Earlier this year, Oxygen CEO and author of Radical Outcomes: How to Create Extraordinary Teams That Get Tangible Results interviewed with Skip Prichard of the Leadership Insights blog and President and CEO of OCLC, a global nonprofit computer library service and research organization. Juliana and Skip discussed the different ways leaders can achieve Radical Outcomes for their organizations. Here’s the interview below.
What’s the role of the leader in the team to produce radical outcomes?
The leader sets the vision and acts as the guard rails. The leader remains outcome-focused yet allows flexibility to achieve the outcome. It’s not commanding and controlling your team. It’s knowing their strengths and ensuring roles and abilities are aligned.
Face Team Obstacles
What are the obstacles many teams face in becoming an effective ensemble?
- Lack of role clarity. Clearly defined roles and responsibilities avoid internal disagreements. Teams must understand and focus on outcomes, not on tasks.
- Structure and process that prevent ensembles from working effectively. We’ve seen performance management that rates people in comparison to their peers, not based on outcomes. When people are rated on a curve, they constantly compete with each other to improve their own rating. This prevents meaningful ensemble work.
- Lack of visibility of work product. Teams must share, even before the “thing” is completed. Early sharing allows teams to iterate together and stay focused. Lack of sharing produces work that often doesn’t meet the stated outcome. It also causes unnecessary re-work.
- Various modes of communication. Effective teams must communicate differently – fast communication, phone communication, chat communication – depending on the topic and need. They embrace different modalities, at different times and with different people.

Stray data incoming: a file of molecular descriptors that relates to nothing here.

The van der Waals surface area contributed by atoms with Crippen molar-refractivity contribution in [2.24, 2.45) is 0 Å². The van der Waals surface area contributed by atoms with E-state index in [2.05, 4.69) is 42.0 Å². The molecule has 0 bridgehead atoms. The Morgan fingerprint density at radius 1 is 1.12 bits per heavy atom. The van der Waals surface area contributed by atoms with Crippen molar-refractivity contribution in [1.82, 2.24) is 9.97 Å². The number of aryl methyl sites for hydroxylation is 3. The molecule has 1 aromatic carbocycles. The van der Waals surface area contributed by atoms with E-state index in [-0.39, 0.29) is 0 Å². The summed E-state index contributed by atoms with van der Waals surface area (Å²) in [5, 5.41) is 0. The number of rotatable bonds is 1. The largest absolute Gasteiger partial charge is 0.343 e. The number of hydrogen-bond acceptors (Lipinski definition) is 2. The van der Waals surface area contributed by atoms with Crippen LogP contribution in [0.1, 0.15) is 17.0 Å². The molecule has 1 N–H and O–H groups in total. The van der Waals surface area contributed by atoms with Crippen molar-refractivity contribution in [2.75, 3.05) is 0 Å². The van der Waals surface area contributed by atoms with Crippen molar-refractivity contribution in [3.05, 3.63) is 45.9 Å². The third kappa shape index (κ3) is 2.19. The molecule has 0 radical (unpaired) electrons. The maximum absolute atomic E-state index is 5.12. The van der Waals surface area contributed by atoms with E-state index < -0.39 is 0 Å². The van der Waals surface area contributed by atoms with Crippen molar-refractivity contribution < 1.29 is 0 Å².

How do team members become collaborative and not competitive?
- Don’t use formal performance ratings – give the managers leeway. This avoids situations where someone’s success means someone else’s failure.
- Put people in roles that align with their strengths – not just because they happen to “be there” when someone leaves a position.
- Create and focus on shared outcomes, and always keep that top-of-mind. If the leader says that everyone is needed to achieve an outcome, then people need to work together, or they leave the team.
Let Go of Perfection
Letting go of perfection is important, you teach. How common is this and how does it often appear in the workplace? How do we encourage moving forward with what’s “good enough”?
We see it everywhere. Everyone wants perfection – it’s part of our identity. Handing our work to others is unnerving, especially if it’s “in process.” But it’s more outcome-focused for stakeholders to engage early rather than judge something in the “end format” when it’s harder to change.
Know Your Audience
Knowing your audience sounds easier than it is. What tactics work best to truly know your target audience?
Talk to them! Ask them questions! We’ve talked to clients in an enablement role (such as the Learning and Development department or Sales Enablement team) about what salespeople need. They often say, “We’ve already got that material and content.” But when engaging salespeople, the Sales Enablement team learned their content didn’t meet the needs of the audience. The enablement team needed to shift its mindset to one that is curious about how useful the content is.
Hang out with your audience, sit with them, watch them work – don’t just ask them questions on a thirty-minute phone call. You must know what it’s like to be in their shoes. Here are some of the questions that need to be answered when considering your audience.
- Who do they work with?
- What kind of work do they produce?
- What seems to be the most important thing to them?
- How are they measured for success?
- What seems confusing about what they do?
- What are their go-to places for information?
- What are the meetings like that they attend?
- What technology do they use and how do they use it?
- How do they typically work? Via technology, in meetings, or a mix of both?
What’s the difference between an outcome and an output? What do the best leaders do to create positive, radical outcomes?
In my book RADICAL OUTCOMES, I define an Outcome as a driver – a behavior, skill or capability – that produces a specific, measurable business result.
This is something that moves a business forward and is aligned to the strategy. “Started getting new logos; got into a new industry; grew by $10M” – if that’s your goal, what do you have to do? Well, in order to know that, the outcome has to be broken down and defined.